• The Power and Precariousness of Black Women’s Digital Self-representation in Britain

    Author(s):
    Francesca Sobande (see profile)
    Date:
    2019
    Subject(s):
    Black Atlantic studies, Black diaspora, Black feminist theory, Black popular culture, Digital communication
    Item Type:
    Conference paper
    Conf. Title:
    The Power and Precariousness of Black Women’s Digital Self-representation in Britain
    Conf. Org.:
    University of Maryland, College Park
    Conf. Loc.:
    University of Maryland, College Park
    Conf. Date:
    18-20 October 2018
    Tag(s):
    aadhum2018
    Permanent URL:
    http://dx.doi.org/10.17613/eg4p-0620
    Abstract:
    How are the lives of Black women in Britain shaped by social and digital media? In what ways has their online labour influenced mass-media, marketing and cultural production? Why do Black women in Britain (dis)engage with, and from, digital spaces? Such questions remain under-explored, and yet, are in need of addressing at a point in time when Black women are increasingly regarded as digital trendsetters, whilst also being erased as the original creators of much media content and commentary. Based on analysis of 23 interviews, as well as recent online content created by and depicting Black women in Britain, this paper explores both the power and precariousness of their digital self-representation and online resistant efforts. Building upon studies of Black media spectatorship, collective organising and digital spheres, this work examines how Black women in Britain are representing themselves online; including in ways that can leave them vulnerable to harassment and corporate co-optation of their digital contributions. This paper features discussion of how omnipresent commercial influences affect the online experiences of Black women in Britain, such as by stimulating digital self-branding strategies on platforms including YouTube, in addition to dissuading individuals from fuelling their online visibility for fear of it aiding marketers’ agendas. As part of such conversations, this paper looks at how African American digital and popular culture intersects with the media production and spectatorship of Black women in Britain, who in carving out their own online narratives often connect to Black digital diasporic images and ideas stemming from the US.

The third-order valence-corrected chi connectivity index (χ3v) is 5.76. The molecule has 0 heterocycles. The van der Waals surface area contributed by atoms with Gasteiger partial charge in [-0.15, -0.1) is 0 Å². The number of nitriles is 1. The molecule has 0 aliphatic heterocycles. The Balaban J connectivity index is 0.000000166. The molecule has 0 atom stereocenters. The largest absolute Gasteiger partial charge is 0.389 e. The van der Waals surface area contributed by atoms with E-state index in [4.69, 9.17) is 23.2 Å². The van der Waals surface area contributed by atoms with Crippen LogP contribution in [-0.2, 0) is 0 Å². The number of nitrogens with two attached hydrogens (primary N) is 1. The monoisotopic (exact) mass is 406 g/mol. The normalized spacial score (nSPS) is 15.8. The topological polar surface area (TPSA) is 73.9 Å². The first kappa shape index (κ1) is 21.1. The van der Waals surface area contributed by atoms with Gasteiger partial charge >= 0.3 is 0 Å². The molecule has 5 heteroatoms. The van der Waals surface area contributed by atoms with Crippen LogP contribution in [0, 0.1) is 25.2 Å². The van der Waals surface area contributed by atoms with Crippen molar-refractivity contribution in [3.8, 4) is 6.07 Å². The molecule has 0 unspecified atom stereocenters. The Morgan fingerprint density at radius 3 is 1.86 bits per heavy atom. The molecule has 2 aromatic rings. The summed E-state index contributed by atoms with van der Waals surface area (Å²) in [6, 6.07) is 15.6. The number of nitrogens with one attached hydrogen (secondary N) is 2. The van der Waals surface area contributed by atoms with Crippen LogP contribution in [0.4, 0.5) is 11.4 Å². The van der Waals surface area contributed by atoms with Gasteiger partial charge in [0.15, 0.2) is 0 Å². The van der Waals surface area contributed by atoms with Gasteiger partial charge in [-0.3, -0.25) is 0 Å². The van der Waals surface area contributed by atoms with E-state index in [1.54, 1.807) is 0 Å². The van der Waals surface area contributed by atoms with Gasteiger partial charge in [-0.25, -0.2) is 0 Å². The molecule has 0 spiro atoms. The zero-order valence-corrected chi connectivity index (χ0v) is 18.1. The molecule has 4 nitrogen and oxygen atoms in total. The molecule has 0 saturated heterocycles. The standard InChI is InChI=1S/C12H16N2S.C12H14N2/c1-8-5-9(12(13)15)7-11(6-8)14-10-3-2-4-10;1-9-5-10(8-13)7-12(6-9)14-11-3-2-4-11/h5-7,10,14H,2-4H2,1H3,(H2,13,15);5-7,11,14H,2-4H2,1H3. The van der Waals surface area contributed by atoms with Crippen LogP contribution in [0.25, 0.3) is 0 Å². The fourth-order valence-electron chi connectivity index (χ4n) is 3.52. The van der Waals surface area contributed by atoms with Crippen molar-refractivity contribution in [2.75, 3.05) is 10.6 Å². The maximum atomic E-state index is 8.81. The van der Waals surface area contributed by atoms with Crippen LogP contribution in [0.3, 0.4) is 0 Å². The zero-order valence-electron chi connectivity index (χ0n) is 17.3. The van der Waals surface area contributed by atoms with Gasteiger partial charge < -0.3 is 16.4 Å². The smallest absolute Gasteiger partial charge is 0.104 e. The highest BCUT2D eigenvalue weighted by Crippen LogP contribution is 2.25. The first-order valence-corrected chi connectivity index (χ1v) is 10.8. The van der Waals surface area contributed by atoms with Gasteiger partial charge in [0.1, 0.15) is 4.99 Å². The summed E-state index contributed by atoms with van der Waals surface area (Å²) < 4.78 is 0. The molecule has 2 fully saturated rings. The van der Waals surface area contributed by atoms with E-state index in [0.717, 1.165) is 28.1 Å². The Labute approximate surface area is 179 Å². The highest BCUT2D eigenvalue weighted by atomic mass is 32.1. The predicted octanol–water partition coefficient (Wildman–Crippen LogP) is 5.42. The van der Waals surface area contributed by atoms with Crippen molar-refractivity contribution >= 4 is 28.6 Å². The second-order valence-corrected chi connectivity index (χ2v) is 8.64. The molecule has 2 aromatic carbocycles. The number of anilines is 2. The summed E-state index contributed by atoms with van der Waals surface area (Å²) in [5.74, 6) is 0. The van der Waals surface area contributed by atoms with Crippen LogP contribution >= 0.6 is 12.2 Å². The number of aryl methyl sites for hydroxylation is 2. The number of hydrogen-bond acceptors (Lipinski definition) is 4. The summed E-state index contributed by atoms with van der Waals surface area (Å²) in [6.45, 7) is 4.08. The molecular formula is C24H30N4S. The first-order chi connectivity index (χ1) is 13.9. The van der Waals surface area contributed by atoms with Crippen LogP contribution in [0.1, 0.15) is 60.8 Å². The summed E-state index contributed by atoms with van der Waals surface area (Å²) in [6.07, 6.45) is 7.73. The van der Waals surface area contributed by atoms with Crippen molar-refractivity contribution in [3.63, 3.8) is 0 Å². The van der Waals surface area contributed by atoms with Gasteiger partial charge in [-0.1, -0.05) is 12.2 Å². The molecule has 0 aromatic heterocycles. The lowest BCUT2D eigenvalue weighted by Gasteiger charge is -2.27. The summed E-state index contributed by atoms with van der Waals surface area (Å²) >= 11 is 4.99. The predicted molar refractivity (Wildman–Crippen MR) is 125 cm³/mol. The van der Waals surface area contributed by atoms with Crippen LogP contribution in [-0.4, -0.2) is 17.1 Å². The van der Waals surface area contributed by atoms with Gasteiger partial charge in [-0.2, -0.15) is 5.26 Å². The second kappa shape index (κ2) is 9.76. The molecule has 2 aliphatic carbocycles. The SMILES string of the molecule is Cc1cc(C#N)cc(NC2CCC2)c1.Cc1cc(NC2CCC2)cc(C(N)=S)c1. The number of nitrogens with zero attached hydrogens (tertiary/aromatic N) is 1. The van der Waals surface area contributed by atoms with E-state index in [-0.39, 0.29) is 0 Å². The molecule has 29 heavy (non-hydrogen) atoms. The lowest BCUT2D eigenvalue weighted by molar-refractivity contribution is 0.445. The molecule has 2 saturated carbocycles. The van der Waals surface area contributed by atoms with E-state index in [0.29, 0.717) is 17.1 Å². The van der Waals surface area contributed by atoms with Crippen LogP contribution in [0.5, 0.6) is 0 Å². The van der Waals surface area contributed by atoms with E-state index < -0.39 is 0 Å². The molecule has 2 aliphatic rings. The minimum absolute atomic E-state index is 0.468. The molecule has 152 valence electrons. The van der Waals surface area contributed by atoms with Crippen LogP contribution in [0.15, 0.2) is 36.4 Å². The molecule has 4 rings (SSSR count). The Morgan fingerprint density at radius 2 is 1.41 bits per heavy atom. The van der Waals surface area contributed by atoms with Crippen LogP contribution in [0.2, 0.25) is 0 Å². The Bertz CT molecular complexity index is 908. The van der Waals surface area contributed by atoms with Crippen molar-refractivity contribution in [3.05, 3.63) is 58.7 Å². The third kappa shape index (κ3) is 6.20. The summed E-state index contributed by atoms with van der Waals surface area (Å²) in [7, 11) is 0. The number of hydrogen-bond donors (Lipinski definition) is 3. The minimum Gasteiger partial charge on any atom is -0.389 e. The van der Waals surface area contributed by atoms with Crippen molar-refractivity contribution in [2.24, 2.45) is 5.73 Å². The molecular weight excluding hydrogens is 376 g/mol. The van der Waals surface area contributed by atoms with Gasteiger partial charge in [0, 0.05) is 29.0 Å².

Metadata:
    Status:
    Published
    Last Updated:
    6 months ago
    License:
    All Rights Reserved
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